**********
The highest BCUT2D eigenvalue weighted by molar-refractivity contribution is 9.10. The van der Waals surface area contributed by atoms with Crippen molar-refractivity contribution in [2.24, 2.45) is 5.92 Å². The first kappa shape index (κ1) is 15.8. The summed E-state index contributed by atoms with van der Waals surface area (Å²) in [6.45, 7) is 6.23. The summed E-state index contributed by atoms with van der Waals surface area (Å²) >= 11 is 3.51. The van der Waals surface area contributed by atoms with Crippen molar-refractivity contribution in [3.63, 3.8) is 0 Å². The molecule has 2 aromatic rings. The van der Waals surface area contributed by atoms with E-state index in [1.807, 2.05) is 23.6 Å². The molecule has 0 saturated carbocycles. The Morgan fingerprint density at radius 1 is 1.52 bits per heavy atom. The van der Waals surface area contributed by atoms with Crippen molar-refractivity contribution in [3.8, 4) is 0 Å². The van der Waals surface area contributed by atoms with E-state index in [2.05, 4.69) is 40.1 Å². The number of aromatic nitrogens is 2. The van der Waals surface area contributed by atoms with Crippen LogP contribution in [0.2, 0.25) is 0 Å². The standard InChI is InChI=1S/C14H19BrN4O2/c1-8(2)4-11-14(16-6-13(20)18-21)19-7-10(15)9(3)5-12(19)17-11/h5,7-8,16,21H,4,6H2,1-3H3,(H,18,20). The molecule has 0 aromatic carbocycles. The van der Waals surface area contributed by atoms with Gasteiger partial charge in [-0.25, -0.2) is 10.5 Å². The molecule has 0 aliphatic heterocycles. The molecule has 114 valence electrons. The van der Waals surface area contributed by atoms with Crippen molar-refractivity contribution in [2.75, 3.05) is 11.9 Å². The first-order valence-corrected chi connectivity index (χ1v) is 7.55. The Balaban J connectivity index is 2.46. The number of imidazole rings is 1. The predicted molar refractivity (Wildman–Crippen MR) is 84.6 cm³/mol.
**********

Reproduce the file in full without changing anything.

The highest BCUT2D eigenvalue weighted by molar-refractivity contribution is 9.10. The van der Waals surface area contributed by atoms with Crippen molar-refractivity contribution in [2.24, 2.45) is 5.92 Å². The first kappa shape index (κ1) is 15.8. The summed E-state index contributed by atoms with van der Waals surface area (Å²) in [6.45, 7) is 6.23. The summed E-state index contributed by atoms with van der Waals surface area (Å²) >= 11 is 3.51. The van der Waals surface area contributed by atoms with Crippen molar-refractivity contribution in [3.63, 3.8) is 0 Å². The molecule has 2 aromatic rings. The van der Waals surface area contributed by atoms with E-state index in [1.807, 2.05) is 23.6 Å². The molecule has 0 saturated carbocycles. The Morgan fingerprint density at radius 1 is 1.52 bits per heavy atom. The van der Waals surface area contributed by atoms with Crippen molar-refractivity contribution in [3.8, 4) is 0 Å². The van der Waals surface area contributed by atoms with E-state index in [2.05, 4.69) is 40.1 Å². The number of aromatic nitrogens is 2. The van der Waals surface area contributed by atoms with Crippen LogP contribution in [0.2, 0.25) is 0 Å². The standard InChI is InChI=1S/C14H19BrN4O2/c1-8(2)4-11-14(16-6-13(20)18-21)19-7-10(15)9(3)5-12(19)17-11/h5,7-8,16,21H,4,6H2,1-3H3,(H,18,20). The molecule has 0 aromatic carbocycles. The van der Waals surface area contributed by atoms with Gasteiger partial charge in [-0.25, -0.2) is 10.5 Å². The molecule has 0 aliphatic heterocycles. The molecule has 114 valence electrons. The van der Waals surface area contributed by atoms with Crippen molar-refractivity contribution in [2.75, 3.05) is 11.9 Å². The first-order valence-corrected chi connectivity index (χ1v) is 7.55. The Balaban J connectivity index is 2.46. The number of imidazole rings is 1. The predicted molar refractivity (Wildman–Crippen MR) is 84.6 cm³/mol.